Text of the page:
Shashank Manohar, who on Sunday took over as the 36th president of the BCCI, is known for his integrity and regains control of the country’s richest sporting body at a time when cricket’s image has been tarnished by the spot-fixing scandal and intense factionalism.
The reticent 58-year-old Nagpur-based lawyer in the past decade, has been known as someone, who bears a tough, no- nonsense attitude and at the same time is accommodating towards the needs of the players.
A shrewd tactician and someone who knows implications of any policy decision like the back of his hand, Manohar has been a trouble-shooter since 2005, when he became the vice- president and ‘Man-Friday’ to Sharad Pawar, who became the president that year.
Once he was through in 2011 with his first presidential tenure, Manohar stepped away from the limelight, rarely voicing his opinion on cricketing matters until the spot- fixing scandal broke in 2013.
From then, Manohar and N Srinivasan became adversaries with the former sticking to the principles that need to be followed urging the Tamil Nadu strongman to relinquish his post. Srinivasan, on his part, kept claiming that it was a case of pure vendetta.
That he stuck to his principals was proved when he made it clear that he is not in favour of Pawar aligning with Srinivasan in the presidential battle following the demise of Jagmohan Dalmiya.
In a Cricket Board riddled by scandals, factionalism, money-power and heavy politicking, the need of the hour was a man, whose image could restore the faith and credibility of the sporting body whose revenues runs into millions of dollars.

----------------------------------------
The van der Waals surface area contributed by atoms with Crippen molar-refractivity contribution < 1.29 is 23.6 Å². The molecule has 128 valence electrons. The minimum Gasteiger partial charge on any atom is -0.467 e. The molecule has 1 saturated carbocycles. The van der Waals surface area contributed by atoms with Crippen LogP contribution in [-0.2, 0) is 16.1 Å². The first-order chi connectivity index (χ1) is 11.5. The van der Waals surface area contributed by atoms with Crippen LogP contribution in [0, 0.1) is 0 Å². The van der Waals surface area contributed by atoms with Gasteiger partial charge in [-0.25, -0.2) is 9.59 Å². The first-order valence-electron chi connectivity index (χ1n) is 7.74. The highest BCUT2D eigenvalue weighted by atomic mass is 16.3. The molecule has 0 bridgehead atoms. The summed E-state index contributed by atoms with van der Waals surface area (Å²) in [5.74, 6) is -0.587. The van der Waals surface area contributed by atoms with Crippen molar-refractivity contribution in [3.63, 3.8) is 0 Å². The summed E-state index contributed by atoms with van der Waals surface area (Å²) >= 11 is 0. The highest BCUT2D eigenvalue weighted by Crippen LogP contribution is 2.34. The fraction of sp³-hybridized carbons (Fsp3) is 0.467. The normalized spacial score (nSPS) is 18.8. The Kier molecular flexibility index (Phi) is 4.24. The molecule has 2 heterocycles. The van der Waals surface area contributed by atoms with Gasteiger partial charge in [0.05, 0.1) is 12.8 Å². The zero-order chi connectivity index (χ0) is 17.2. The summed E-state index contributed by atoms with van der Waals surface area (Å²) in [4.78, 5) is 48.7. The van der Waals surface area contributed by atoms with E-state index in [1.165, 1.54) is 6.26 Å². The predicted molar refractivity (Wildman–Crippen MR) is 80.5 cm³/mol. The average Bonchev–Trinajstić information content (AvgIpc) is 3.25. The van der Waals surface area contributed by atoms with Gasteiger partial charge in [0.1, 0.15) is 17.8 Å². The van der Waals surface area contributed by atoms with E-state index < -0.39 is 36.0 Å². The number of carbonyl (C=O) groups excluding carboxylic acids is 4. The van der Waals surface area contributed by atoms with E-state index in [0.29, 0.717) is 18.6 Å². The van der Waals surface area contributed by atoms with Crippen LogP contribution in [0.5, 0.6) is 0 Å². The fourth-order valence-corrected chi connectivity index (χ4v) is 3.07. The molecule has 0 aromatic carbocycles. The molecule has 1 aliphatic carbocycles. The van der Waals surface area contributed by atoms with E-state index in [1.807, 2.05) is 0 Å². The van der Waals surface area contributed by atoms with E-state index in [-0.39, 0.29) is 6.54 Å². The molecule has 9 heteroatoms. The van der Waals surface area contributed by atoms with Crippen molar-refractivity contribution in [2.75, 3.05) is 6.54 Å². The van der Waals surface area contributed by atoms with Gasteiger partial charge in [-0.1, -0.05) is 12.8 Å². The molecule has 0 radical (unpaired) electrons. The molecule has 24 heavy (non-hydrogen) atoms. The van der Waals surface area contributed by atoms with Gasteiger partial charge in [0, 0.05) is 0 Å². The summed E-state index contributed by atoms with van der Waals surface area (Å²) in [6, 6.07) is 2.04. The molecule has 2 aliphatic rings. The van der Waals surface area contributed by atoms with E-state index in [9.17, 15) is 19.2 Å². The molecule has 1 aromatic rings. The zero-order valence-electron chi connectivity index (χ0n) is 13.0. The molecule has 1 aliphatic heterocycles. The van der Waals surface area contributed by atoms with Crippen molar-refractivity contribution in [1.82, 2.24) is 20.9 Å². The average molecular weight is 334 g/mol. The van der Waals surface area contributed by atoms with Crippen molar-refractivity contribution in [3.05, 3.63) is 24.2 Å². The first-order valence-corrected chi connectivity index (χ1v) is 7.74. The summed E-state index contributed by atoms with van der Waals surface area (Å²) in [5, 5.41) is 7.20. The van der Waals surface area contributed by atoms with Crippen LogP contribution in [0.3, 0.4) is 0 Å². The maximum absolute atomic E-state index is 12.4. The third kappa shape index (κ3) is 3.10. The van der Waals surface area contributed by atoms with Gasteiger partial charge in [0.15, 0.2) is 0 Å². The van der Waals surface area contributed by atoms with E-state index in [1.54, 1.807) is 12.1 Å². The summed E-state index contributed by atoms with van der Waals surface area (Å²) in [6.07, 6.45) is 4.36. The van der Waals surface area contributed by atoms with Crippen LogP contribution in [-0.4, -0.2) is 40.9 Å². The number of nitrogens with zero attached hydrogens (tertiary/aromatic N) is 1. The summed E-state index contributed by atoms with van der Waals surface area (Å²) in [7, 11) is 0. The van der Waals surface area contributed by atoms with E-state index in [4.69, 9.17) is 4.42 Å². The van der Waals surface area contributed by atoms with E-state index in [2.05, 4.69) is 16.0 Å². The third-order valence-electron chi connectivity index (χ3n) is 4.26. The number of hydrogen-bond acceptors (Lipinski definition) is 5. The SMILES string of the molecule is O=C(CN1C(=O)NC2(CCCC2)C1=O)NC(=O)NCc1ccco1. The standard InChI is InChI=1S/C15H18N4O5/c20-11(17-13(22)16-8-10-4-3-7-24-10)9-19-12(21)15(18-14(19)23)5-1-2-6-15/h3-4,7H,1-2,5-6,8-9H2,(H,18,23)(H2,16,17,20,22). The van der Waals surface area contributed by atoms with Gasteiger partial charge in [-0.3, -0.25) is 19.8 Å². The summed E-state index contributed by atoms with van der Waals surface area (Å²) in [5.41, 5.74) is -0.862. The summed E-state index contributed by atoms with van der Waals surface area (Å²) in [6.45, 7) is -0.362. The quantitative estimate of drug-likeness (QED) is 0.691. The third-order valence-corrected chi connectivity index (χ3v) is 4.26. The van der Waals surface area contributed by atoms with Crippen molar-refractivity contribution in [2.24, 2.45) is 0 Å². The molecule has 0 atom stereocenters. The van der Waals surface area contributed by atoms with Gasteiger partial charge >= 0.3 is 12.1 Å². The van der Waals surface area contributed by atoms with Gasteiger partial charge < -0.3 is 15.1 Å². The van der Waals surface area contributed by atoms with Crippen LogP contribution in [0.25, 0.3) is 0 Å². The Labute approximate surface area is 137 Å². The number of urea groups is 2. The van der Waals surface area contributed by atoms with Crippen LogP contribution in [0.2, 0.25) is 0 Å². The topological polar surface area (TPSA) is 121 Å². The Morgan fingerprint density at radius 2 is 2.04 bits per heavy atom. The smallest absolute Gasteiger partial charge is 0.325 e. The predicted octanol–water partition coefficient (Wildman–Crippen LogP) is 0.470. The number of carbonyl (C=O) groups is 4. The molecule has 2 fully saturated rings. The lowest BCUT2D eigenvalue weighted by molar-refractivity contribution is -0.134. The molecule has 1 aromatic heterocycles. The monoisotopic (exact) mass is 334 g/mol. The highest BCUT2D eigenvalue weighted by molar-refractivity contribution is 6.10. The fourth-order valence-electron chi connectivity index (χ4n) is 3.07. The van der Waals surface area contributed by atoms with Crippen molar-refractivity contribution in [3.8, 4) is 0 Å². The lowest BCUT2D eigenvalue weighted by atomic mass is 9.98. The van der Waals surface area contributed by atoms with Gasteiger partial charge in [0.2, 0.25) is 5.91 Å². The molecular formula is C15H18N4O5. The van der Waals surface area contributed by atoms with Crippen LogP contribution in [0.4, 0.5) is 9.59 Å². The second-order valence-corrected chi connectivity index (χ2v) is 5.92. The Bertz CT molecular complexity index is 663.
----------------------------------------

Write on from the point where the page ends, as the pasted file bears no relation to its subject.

While mulling on a replacement for Dalmiya, the majority of the influential decision-makers in the BCCI including Finance Minister Arun Jaitley could come up with only one name that could be befitting to the stature of a body like the BCCI and that was Manohar.
Some of his ground-breaking decisions during his first tenure (2008-11) include suspension of erstwhile IPL commissioner Lalit Modi on allegations of financial irregularities, calling for fresh bids for new teams after allegations of rigging, and advising BCCI to encash the bank guarantee of Kochi Tuskers Kerala after they defaulted on franchisee fee.
It was in Manohar’s first presidential tenure that India regained ODI World Cup after 28 years and players were rewarded with a cash prize of Rs 2 crore each after it was decided that they would be given Rs 1 crore each.
When IPL spot-fixing scandal broke in 2013, it was Manohar, who was the original whistleblower as he demanded Srinivasan’s resignation urging him to take moral responsibility of his son-in-law’s actions.
Such has been his integrity that even Lalit Modi, who has been a constant thorn in the flesh for some of the BCCI bigwigs including Srinivasan with his twitter-tirade, could not find reasons to badmouth him on social networking sites.